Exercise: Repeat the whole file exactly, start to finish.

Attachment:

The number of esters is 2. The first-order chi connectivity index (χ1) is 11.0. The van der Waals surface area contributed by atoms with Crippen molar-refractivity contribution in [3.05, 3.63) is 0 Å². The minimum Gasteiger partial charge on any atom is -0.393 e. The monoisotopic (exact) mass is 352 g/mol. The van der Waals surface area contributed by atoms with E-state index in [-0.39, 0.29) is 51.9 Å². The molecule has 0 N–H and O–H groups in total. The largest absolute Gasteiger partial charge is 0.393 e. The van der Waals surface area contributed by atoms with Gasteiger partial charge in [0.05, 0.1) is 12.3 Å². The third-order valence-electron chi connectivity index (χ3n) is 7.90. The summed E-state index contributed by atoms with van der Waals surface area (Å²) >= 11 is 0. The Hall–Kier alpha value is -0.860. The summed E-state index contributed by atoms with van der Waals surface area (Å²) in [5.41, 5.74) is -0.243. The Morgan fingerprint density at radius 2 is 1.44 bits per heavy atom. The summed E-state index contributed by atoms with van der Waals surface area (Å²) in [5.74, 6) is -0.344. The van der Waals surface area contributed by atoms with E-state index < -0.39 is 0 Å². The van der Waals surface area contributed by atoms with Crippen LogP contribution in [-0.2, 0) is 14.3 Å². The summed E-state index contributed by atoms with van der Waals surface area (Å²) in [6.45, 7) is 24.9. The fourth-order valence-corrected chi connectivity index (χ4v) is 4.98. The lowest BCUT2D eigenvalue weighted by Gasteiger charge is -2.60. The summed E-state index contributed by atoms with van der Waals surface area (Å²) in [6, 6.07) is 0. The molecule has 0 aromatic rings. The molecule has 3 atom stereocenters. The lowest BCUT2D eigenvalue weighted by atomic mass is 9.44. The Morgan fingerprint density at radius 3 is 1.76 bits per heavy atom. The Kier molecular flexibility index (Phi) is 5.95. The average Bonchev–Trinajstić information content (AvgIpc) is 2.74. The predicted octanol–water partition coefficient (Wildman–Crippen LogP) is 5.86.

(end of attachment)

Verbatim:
The number of esters is 2. The first-order chi connectivity index (χ1) is 11.0. The van der Waals surface area contributed by atoms with Crippen molar-refractivity contribution in [3.05, 3.63) is 0 Å². The minimum Gasteiger partial charge on any atom is -0.393 e. The monoisotopic (exact) mass is 352 g/mol. The van der Waals surface area contributed by atoms with E-state index in [-0.39, 0.29) is 51.9 Å². The molecule has 0 N–H and O–H groups in total. The largest absolute Gasteiger partial charge is 0.393 e. The van der Waals surface area contributed by atoms with Gasteiger partial charge in [0.05, 0.1) is 12.3 Å². The third-order valence-electron chi connectivity index (χ3n) is 7.90. The summed E-state index contributed by atoms with van der Waals surface area (Å²) >= 11 is 0. The Hall–Kier alpha value is -0.860. The summed E-state index contributed by atoms with van der Waals surface area (Å²) in [5.41, 5.74) is -0.243. The Morgan fingerprint density at radius 2 is 1.44 bits per heavy atom. The summed E-state index contributed by atoms with van der Waals surface area (Å²) in [5.74, 6) is -0.344. The van der Waals surface area contributed by atoms with E-state index < -0.39 is 0 Å². The van der Waals surface area contributed by atoms with Crippen LogP contribution in [-0.2, 0) is 14.3 Å². The summed E-state index contributed by atoms with van der Waals surface area (Å²) in [6.45, 7) is 24.9. The fourth-order valence-corrected chi connectivity index (χ4v) is 4.98. The lowest BCUT2D eigenvalue weighted by Gasteiger charge is -2.60. The summed E-state index contributed by atoms with van der Waals surface area (Å²) in [6, 6.07) is 0. The molecule has 0 aromatic rings. The molecule has 3 atom stereocenters. The lowest BCUT2D eigenvalue weighted by atomic mass is 9.44. The Morgan fingerprint density at radius 3 is 1.76 bits per heavy atom. The Kier molecular flexibility index (Phi) is 5.95. The average Bonchev–Trinajstić information content (AvgIpc) is 2.74. The predicted octanol–water partition coefficient (Wildman–Crippen LogP) is 5.86.